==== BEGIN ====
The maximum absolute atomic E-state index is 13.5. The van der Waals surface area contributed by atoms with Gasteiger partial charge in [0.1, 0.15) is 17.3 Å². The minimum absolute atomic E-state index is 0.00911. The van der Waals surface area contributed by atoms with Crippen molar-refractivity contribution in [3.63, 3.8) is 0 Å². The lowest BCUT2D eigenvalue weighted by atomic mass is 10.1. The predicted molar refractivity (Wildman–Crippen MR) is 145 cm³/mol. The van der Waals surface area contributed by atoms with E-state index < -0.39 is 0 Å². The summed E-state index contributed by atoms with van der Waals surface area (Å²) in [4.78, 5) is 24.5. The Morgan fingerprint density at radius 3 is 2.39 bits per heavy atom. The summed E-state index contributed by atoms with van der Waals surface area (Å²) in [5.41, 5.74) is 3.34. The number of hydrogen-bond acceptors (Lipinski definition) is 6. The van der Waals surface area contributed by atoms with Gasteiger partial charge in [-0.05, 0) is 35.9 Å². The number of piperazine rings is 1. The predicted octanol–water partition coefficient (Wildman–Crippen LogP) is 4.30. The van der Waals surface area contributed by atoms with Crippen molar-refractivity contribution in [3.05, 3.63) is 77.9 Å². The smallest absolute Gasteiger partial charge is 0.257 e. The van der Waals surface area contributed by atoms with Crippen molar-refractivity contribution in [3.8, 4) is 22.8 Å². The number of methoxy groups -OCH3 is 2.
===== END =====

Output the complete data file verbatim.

The maximum absolute atomic E-state index is 13.5. The van der Waals surface area contributed by atoms with Gasteiger partial charge in [0.1, 0.15) is 17.3 Å². The minimum absolute atomic E-state index is 0.00911. The van der Waals surface area contributed by atoms with Crippen molar-refractivity contribution in [3.63, 3.8) is 0 Å². The lowest BCUT2D eigenvalue weighted by atomic mass is 10.1. The predicted molar refractivity (Wildman–Crippen MR) is 145 cm³/mol. The van der Waals surface area contributed by atoms with E-state index < -0.39 is 0 Å². The summed E-state index contributed by atoms with van der Waals surface area (Å²) in [4.78, 5) is 24.5. The Morgan fingerprint density at radius 3 is 2.39 bits per heavy atom. The summed E-state index contributed by atoms with van der Waals surface area (Å²) in [5.41, 5.74) is 3.34. The number of hydrogen-bond acceptors (Lipinski definition) is 6. The van der Waals surface area contributed by atoms with Gasteiger partial charge in [-0.05, 0) is 35.9 Å². The number of piperazine rings is 1. The predicted octanol–water partition coefficient (Wildman–Crippen LogP) is 4.30. The van der Waals surface area contributed by atoms with Crippen molar-refractivity contribution in [3.05, 3.63) is 77.9 Å². The smallest absolute Gasteiger partial charge is 0.257 e. The van der Waals surface area contributed by atoms with Crippen molar-refractivity contribution in [3.8, 4) is 22.8 Å². The number of methoxy groups -OCH3 is 2.